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Home > Blog > Estate Planning > What is a Pour-Over Will and Does My Florida Estate Need One?

What is a Pour-Over Will and Does My Florida Estate Need One?

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Pour-over wills are not the same thing as a standard last will and testament. They are used to transfer assets into a trust upon your death. A pour-over will must be adequately prepared for it to work as intended. If you want to know more about setting up a trust and a pour-over will, and whether it’s right for your situation, you need to speak with a West Palm Beach estate planning attorney.

How Pour-Over Wills Work

When someone sets up a trust, the common purpose is to utilize the benefits of not having your estate go through probate. A pour-over will helps facilitate that by making sure the process runs smoothly if a portion of the estate does need to go through probate. Think of it as a backup that catches anything you forgot to add into your trust. As the name suggests, the assets in the will that are earmarked for the trust will “pour over” into it during administration. This can be a much easier process than a standard probate administration.

However, if there are no instructions on what to do with these assets in a will, then they would otherwise be subject to Florida’s laws of intestate succession. Anything that is not funded into the trust or not included in the will would need to go through probate. The difference is where the assets go when probate is over. With a pour-over will, they go to the trust while those not included in a will are divided between heirs under Florida’s intestate succession laws.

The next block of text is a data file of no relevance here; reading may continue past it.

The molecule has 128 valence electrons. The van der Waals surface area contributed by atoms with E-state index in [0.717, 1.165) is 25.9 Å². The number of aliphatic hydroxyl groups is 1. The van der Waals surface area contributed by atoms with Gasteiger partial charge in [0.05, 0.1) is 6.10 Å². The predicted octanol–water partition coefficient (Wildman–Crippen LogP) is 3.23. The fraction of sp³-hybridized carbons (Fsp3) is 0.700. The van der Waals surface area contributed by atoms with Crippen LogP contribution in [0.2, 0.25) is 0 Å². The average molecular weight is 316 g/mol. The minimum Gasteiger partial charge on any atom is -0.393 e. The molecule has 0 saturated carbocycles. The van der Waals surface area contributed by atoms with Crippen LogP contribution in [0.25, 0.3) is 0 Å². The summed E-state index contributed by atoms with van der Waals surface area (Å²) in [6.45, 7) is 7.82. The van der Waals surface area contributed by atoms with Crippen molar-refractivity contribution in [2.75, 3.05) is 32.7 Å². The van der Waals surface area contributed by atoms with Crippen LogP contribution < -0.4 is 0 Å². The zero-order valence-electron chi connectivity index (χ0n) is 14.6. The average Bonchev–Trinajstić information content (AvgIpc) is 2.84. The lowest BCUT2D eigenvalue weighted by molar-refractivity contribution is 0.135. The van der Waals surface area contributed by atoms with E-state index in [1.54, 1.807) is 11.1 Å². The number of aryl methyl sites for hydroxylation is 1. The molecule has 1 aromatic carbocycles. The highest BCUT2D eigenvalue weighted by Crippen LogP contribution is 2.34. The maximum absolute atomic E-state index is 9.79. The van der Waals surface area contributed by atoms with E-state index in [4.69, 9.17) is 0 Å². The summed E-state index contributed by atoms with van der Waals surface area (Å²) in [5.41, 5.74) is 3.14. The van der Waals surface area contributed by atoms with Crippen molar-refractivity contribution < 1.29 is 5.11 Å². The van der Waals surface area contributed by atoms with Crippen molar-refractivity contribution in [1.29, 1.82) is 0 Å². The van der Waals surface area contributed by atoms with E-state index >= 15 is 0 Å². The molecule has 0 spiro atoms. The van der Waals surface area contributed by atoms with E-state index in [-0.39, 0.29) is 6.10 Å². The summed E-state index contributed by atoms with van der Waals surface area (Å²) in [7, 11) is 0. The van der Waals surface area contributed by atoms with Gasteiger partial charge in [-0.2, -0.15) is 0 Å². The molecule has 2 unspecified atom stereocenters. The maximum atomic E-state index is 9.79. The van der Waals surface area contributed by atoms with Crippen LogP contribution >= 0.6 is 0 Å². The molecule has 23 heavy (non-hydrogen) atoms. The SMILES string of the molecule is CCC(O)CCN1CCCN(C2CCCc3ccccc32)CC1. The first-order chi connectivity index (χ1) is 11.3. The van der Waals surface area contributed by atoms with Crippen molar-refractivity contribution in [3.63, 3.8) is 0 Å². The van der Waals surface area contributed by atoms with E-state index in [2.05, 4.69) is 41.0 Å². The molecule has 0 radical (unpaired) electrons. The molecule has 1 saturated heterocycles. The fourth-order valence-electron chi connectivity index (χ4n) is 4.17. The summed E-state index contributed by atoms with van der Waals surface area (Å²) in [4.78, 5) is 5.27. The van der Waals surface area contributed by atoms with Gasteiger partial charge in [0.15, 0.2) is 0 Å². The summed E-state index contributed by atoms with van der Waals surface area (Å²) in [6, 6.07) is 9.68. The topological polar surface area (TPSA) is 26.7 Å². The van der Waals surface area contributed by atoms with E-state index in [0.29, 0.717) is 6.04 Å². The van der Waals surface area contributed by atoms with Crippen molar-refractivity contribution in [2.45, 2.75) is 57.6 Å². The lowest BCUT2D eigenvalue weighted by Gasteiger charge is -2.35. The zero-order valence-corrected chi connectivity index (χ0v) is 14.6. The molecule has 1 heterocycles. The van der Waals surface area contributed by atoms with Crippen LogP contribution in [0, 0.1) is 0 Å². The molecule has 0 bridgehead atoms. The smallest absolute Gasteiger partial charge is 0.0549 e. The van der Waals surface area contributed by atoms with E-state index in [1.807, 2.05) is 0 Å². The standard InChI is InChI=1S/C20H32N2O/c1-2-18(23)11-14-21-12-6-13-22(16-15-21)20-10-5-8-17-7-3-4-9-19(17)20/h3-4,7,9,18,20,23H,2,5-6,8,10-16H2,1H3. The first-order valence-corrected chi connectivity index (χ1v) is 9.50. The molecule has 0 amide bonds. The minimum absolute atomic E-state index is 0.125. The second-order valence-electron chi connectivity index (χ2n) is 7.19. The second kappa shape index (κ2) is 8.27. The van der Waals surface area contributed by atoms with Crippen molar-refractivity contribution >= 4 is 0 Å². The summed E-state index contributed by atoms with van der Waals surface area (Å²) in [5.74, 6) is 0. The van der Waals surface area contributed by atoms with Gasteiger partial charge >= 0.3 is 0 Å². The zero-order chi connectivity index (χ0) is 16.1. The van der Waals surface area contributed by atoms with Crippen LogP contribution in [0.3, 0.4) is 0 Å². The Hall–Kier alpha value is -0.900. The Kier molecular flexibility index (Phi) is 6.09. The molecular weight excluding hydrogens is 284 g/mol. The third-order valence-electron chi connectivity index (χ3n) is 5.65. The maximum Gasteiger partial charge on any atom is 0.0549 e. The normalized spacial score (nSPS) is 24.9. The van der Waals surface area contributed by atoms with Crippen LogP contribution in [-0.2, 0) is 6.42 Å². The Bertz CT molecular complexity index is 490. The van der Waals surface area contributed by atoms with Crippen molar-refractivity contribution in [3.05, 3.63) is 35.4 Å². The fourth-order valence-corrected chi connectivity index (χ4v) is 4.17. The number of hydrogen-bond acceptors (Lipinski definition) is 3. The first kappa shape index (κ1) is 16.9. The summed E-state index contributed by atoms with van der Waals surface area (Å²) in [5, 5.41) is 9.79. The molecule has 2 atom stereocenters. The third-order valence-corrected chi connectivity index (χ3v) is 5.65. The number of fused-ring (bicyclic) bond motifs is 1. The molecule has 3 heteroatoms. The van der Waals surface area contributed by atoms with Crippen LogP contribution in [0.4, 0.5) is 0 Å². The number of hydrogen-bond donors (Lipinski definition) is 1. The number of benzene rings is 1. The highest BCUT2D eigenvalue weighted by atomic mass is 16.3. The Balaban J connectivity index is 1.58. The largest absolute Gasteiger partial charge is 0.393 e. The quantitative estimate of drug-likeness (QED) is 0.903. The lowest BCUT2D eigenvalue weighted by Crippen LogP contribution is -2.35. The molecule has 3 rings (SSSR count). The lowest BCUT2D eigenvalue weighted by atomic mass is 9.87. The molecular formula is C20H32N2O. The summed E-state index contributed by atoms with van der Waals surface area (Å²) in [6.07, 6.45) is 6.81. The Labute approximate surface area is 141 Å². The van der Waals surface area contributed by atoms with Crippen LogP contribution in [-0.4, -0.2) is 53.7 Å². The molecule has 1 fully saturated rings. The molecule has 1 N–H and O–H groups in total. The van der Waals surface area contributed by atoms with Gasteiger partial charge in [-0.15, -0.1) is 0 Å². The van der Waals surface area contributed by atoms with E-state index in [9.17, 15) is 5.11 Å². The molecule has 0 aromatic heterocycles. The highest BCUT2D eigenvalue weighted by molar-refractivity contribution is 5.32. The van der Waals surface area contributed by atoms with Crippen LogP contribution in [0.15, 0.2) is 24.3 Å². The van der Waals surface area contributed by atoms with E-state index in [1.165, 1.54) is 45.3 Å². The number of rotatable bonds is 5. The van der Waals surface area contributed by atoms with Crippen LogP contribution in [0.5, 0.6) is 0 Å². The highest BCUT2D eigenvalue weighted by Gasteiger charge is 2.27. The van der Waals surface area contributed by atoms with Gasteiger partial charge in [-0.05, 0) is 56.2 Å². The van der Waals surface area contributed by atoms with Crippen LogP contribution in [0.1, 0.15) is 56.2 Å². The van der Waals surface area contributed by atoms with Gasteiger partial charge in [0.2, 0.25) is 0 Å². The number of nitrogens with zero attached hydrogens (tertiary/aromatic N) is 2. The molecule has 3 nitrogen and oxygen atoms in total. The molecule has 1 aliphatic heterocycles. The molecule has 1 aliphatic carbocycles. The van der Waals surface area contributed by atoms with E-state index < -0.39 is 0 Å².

This means for a pour-over will, the trust would be the beneficiary for any property it doesn’t already hold. This process will apply to assets that don’t already directly pass to another beneficiary, like a life insurance policy.

Importance of Properly Funding the Trust

One of the biggest mistakes people make when trying to set up pour-over wills is not properly funding the trust. Sometimes they don’t fund it at all before they passed away, or they funded it incorrectly. Either way, it can cause the entire state to undergo probate then.

Revocable Trusts

In many cases, estate plans pair a pour-over will with a revocable living trust. The grantor would transfer their assets into the trust before death. The revocable living trust is better suited for smaller estates. Revocable means that grantors can control their assets while still alive. With large estates, irrevocable trusts might be preferable because they can reduce the potential tax burden for the beneficiaries. This is especially true for trusts that might be subject to an estate tax. Irrevocable trusts are managed by trustees and cannot be changed or revoked.

Contact a Florida Estate Planning Attorney

Pour-over wills are just one tool that can be used in Florida estate planning. To find out what’s best for your individual estate, it’s best to speak with an experienced West Palm Beach estate planning attorney. Contact the Law Offices of Larry E. Bray, P.A. today to schedule an initial consultation.

https://www.braylawoffices.com/why-you-need-to-update-your-florida-estate-plan-after-you-get-divorced/

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